Teacher assessments will replace GCSE and A-level exams this summer

GCSE, AS and A-level exams in England this summer will be replaced by school assessments, Education Secretary Gavin Williamson has confirmed.

Wednesday, 6th January 2021, 3:09 pm
Updated Wednesday, 6th January 2021, 3:12 pm

This afternoon (Wednesday, January 6), Mr Williamson told MPs that the Government will put its “trust in teachers, rather than algorithms”.

The Education Secretary acknowledged that exams are the “fairest way” of assessing what a student knows, but said the impact of the pandemic meant it was not possible to hold exams in the summer.

Mr Williamson told MPs that SATs exams will also not be going ahead this year across England.

Sign up to our daily newsletter

The i newsletter cut through the noise

GCSE, AS and A-level exams in England this summer will be replaced by school assessments, Education Secretary Gavin Williamson has confirmed. Pic credit: PA Wire/PA Images

His comments in the House of Commons came after the Government announced that schools and colleges in England would be closed to most pupils until at least mid-February amid the new national lockdown.

He told the Commons: “While the details will need to be fine-tuned in consultation with Ofqual, the exam boards and teaching representative organisations.

“I can confirm now that I wish to use a form of teacher-assessed grades with training and support provided to ensure these are awarded fairly and consistently across the country.”

The grading of GCSE and A-level students in England became a fiasco last summer when end-of-year exams were cancelled amid school closures.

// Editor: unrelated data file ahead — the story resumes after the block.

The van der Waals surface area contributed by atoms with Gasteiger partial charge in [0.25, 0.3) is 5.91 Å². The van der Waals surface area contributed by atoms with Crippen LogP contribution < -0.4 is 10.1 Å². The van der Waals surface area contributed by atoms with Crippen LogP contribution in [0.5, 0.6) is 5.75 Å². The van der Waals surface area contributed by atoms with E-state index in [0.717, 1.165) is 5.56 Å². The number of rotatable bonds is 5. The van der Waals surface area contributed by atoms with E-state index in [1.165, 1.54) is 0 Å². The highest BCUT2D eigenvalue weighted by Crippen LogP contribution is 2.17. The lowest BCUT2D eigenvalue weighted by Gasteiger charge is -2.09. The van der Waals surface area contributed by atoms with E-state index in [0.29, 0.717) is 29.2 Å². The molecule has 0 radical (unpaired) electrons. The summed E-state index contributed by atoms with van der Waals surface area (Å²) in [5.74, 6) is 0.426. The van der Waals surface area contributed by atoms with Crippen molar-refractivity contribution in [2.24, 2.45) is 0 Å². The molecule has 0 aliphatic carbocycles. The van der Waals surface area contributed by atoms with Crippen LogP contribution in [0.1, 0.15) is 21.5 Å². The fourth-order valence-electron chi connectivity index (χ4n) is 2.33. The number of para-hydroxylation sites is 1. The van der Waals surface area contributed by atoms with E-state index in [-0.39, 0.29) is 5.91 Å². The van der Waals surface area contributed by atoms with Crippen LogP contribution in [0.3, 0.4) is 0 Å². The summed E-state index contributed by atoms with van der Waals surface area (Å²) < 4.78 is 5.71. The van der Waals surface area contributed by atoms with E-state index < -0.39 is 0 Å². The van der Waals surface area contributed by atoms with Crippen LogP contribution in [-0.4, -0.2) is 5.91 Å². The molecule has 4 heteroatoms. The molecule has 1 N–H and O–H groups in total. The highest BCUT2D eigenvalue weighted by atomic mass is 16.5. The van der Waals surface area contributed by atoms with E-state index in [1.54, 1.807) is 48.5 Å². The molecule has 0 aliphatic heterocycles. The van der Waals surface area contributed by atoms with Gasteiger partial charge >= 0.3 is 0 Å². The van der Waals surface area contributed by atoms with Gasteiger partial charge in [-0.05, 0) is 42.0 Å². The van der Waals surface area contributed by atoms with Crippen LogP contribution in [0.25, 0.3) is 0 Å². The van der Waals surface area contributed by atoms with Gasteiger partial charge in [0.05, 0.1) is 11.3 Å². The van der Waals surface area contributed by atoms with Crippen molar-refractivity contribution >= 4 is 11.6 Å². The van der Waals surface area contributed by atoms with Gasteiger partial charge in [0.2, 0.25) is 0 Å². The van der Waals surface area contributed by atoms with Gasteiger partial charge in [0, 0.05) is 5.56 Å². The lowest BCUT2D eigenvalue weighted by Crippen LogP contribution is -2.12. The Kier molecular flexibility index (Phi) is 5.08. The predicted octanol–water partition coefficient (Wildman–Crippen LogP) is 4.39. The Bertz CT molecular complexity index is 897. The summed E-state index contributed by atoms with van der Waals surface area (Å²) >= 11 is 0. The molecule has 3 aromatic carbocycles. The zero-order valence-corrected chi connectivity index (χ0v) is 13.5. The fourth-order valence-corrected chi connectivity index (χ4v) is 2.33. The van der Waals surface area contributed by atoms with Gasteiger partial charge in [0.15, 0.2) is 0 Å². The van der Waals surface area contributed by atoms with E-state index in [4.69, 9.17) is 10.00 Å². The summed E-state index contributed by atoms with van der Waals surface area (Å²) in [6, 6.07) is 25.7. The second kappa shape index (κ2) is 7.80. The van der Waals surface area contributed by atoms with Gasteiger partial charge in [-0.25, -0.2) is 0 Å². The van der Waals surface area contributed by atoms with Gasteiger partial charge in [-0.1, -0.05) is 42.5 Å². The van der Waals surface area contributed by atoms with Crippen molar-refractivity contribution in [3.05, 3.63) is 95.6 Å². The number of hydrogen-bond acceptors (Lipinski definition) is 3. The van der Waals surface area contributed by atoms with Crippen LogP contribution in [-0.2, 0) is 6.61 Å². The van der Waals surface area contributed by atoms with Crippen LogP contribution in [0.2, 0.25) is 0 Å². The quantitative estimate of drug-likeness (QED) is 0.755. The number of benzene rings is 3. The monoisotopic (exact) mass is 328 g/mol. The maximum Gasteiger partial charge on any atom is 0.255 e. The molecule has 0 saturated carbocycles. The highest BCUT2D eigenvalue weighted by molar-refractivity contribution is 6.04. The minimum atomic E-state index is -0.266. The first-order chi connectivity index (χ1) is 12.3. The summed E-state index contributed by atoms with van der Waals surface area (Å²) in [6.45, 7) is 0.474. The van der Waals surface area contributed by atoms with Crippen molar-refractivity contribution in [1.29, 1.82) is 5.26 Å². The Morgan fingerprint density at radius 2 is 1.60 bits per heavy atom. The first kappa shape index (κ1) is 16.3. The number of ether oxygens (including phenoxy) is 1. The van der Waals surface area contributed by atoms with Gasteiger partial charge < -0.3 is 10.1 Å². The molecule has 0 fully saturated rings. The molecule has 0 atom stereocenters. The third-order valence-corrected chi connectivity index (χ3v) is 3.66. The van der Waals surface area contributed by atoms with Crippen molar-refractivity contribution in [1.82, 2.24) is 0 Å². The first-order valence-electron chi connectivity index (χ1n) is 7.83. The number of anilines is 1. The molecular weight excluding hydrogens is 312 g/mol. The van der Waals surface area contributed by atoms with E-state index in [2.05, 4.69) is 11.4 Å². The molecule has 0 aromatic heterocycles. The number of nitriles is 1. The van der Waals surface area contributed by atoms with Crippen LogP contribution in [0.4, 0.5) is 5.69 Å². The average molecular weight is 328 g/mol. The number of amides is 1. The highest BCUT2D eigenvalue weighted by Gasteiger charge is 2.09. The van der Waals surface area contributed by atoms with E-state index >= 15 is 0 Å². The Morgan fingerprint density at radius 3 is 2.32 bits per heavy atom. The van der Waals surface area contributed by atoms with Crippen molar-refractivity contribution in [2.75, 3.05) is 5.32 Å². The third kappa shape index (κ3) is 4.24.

Thousands of A-level students had their results downgraded from school estimates by a controversial algorithm, before Ofqual announced a U-turn, allowing them to use teachers’ predictions.

But speaking this afternoon, Mr Williamson said he wishes to use a form of teacher-assessed grades to award results rather than an algorithm.

He said Ofsted will enforce legal requirements for state schools to provide high-quality remote education.

He said: “We expect schools to provide between three and five hours teaching a day, depending on the child’s age.

“If parents feel their child’s school is not providing suitable remote education they should first raise their concerns with the teacher or headteacher and, failing that, report the matter to Ofsted.”

The decision is another u-turn from Boris Johnson's Government, after Mr Williamson gave an “absolutely” cast-iron guarantee last month that exams in England would not be cancelled this academic year.

Addressing his previous pledge, shadow education secretary Kate Green said: “At that moment we should have known they were doomed to be cancelled.”

Speaking in the Commons, Ms Green said: “It was disappointing (Gavin Williamson) did not make a new year’s resolution to avoid U-turns or chronic incompetence.

“Once again where the Secretary of State goes, chaos and confusion follows and it’s children, families and education staff across the country who pay the price for his incompetence.”

It is more important than ever on you taking out a digital subscription to support our journalism.

For unlimited access to the latest Lancashire news and information online, you can subscribe here.